Sherrilyn Cabrera

During her time at Florida International University, where she recently graduated from with a Bachelors in Journalism, Sherrilyn Cabrera interned for the South Florida News Service - a digital journalism platform where stories are written, shot and edited by FIU students. As part of her senior project, she reported on the influx of Puerto Ricans who migrated to Florida after Hurricane Maria, and the impact it could have had on the November 2018 midterm elections.

Growing up in a Latino household, Spanish-language news stations were on constant play on the television, and she found herself being captivated by the many stories and issues facing South Florida and Latin America. This definitely influenced her to pursue Journalism, and it has garnered her interest to report on immigration, social justice and Latino issues.

Sherrilyn is a Miami native, born and raised. During her free time, you can catch her listening to investigative podcasts in her car, watching movies next to her cat, looking for late-night food, or geeking out about coffee with local baristas.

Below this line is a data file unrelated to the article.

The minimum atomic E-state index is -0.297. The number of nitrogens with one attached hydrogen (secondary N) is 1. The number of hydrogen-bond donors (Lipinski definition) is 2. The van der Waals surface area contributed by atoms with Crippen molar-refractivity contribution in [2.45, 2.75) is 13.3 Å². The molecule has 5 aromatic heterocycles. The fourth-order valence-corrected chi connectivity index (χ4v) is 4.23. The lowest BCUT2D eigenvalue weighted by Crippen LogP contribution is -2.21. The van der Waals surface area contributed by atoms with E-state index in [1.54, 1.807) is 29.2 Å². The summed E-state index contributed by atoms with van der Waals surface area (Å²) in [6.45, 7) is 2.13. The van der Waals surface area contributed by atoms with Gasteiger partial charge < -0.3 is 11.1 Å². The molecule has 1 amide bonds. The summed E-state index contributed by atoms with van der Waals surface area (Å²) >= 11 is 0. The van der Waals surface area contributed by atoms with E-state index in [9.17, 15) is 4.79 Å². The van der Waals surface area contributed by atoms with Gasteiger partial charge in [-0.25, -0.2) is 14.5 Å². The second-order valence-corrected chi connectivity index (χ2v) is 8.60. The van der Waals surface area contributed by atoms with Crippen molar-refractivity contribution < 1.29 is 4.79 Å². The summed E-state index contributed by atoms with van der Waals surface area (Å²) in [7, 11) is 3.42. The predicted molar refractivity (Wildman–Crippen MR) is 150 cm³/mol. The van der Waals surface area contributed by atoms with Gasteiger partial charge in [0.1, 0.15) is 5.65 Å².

City and county officials in Miami are showing support for the Bahamas in the wake of Hurricane Dorian, urging residents to donate supplies and calling for rescue teams to be sent to the island.

 

    

Miami-Dade County Mayor Carlos Giménez held a press conference Tuesday together with the Consul-General of the Bahamas in Miami Linda Mackey, and was joined by several county commissioners.

The ocean is a significant part of life in South Florida. But for many disabled veterans, accessing the water is not always easy. 

The new executive director of the environmental group Friends of the Everglades is not that impressed with Gov. Ron DeSantis' environmental record thus far. 

For the last two years, Key Biscayne resident Debbie Wanninkhof has advocated for stricter texting while driving laws. A new law in the state of Florida will do just that.

The House bill will likely go into effect July 1 and will make texting while driving a primary offense. Under current law it is only a secondary offense, and police officers are not allowed to pull over drivers for texting while driving.